May 30, 2008

Resurrection and faith as a love story

Spengler reviews the new book by two Harvard scholars, one Jewish, one Christian, entitled "Resurrection: The Power of God for Christians and Jews in Life and death in the Bible and is so enthusiastic about it, I ordered a copy right away.


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"Resurrection: The Power of God for Christians and Jews" (Kevin J. Madigan, Jon D. Levenson)


Modern materialism has weaned the industrial world off spiritual food, like the thrifty farmer who trained his donkey to eat less by reducing its rations each day. "Just when I got I had him trained to live on nothing," the farmer complained, "the donkey had to die!" Like the donkey, the modern world has died when its spiritual rations were cut to nothing. We refuse to acknowledge that our deepest needs are no different from those of Biblical man. We fail to nourish them and we die.
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The hope of traditional society for life on this Earth - for men cannot tolerate life on this earth without the promise of eternal life - is precisely the same as it was in late antiquity. Four hundred million Christian converts in Africa and perhaps a hundred million in China are evidence enough that much of the world will abandon broken traditions and embrace the promise of life. Man is still Biblical man, and the Bible yet again may prove a guidebook to life as it did two millennia ago.

Theology should reclaim its throne as queen of the sciences because it is our guide to the issues that will decide the life and death of nations. Levenson and Madigan have done an enormous service to their own and to many other disciplines by clarifying the Biblical understanding of life and death.

Sick of politics, I find myself reading theology and biblical commentary more and more and discovering just how deep and rich it can be.  I am in awe of Pope Benedict the theologian and hang on his words.  As Gerard Baker observed in The London Times

what is most striking, as hundreds of thousands observe this Pope in person for the first time, is not the visual symbolism, the crowds or the made-for-TV events, but the imposing beauty and power of his words.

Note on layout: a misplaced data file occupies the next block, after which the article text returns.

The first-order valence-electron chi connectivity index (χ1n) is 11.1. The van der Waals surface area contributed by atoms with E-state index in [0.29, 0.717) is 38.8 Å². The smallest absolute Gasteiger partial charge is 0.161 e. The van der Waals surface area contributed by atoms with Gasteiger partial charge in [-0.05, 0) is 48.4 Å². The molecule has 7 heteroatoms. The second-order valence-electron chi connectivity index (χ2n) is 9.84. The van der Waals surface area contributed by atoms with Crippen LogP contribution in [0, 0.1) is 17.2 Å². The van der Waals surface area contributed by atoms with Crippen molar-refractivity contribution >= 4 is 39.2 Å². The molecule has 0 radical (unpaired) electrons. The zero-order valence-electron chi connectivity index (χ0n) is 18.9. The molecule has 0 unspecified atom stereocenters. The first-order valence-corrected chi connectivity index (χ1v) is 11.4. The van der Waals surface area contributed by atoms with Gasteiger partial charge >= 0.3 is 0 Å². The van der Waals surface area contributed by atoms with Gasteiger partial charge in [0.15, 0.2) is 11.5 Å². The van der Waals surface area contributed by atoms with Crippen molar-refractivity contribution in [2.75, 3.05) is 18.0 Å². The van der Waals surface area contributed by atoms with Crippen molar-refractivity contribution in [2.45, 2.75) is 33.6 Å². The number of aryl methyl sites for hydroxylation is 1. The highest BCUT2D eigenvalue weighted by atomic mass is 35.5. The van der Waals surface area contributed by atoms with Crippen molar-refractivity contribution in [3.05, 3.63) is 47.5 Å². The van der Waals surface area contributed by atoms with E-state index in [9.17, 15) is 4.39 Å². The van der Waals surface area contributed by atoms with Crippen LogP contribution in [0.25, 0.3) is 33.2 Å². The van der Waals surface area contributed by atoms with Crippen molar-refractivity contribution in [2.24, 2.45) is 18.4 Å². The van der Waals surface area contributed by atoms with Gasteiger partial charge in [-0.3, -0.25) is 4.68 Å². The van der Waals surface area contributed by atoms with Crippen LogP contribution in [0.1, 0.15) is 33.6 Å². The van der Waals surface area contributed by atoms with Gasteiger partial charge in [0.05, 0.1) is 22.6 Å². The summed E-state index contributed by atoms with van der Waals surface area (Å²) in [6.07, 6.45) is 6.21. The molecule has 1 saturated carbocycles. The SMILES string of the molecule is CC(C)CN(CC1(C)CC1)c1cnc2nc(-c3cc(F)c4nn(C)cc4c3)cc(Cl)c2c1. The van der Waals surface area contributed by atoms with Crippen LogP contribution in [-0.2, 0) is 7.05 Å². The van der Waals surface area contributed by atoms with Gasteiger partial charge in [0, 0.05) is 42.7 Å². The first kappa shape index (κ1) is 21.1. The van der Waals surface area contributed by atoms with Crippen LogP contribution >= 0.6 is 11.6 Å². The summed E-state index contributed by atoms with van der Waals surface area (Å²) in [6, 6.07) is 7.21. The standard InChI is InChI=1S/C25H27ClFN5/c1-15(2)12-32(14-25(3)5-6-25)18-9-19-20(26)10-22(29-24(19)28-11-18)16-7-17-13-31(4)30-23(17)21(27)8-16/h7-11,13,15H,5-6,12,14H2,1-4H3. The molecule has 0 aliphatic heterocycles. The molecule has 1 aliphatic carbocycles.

It’s already a cliche in Rome that
the crowds came to see John Paul but they come to hear Benedict. Among those familiar with his career, his reputation was always that of a fierce intellectual — the theologian and author of dozens of dense tracts on Christianity. But what was missing was an understanding of Benedict’s remarkable capacity to use words to speak to the emotional part of the human brain.

Of course, the Pope will already have known that the US, unlike the Europe he hopes still to convert, is a religious place. True, as in Europe, there are a growing number of so-called cafeteria Christians, those who like to choose from a menu of moral and doctrinal options, who believe religion should be essentially a kind of divine validation of their own lifestyle rather than a call to sacrifice and commitment. But America is still fundamentally receptive to the religious principle, the idea of a single truth rather than a moral chaos of equally valid beliefs
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Shortly before he became Pope, Benedict told a congregation:
“Christianity is not an intellectual system, a collection of dogmas, or a moralism. Christianity is instead an encounter, a love story, an event.”

This idea of
faith as a love story — God’s love for his people, and our love for Christ, the human face of God — is what Benedict seems to want us to understand as the defining theme of his papacy.

The effect of a living faith is experiencing life as a gift and living in the realms of love unbounded. Far preferable than the "living death" of much of modern culture.

Thus Christians rescued themselves from the maelstrom of death that took hold of the late Roman Empire.

Posted by Jill Fallon at May 30, 2008 7:57 AM | Permalink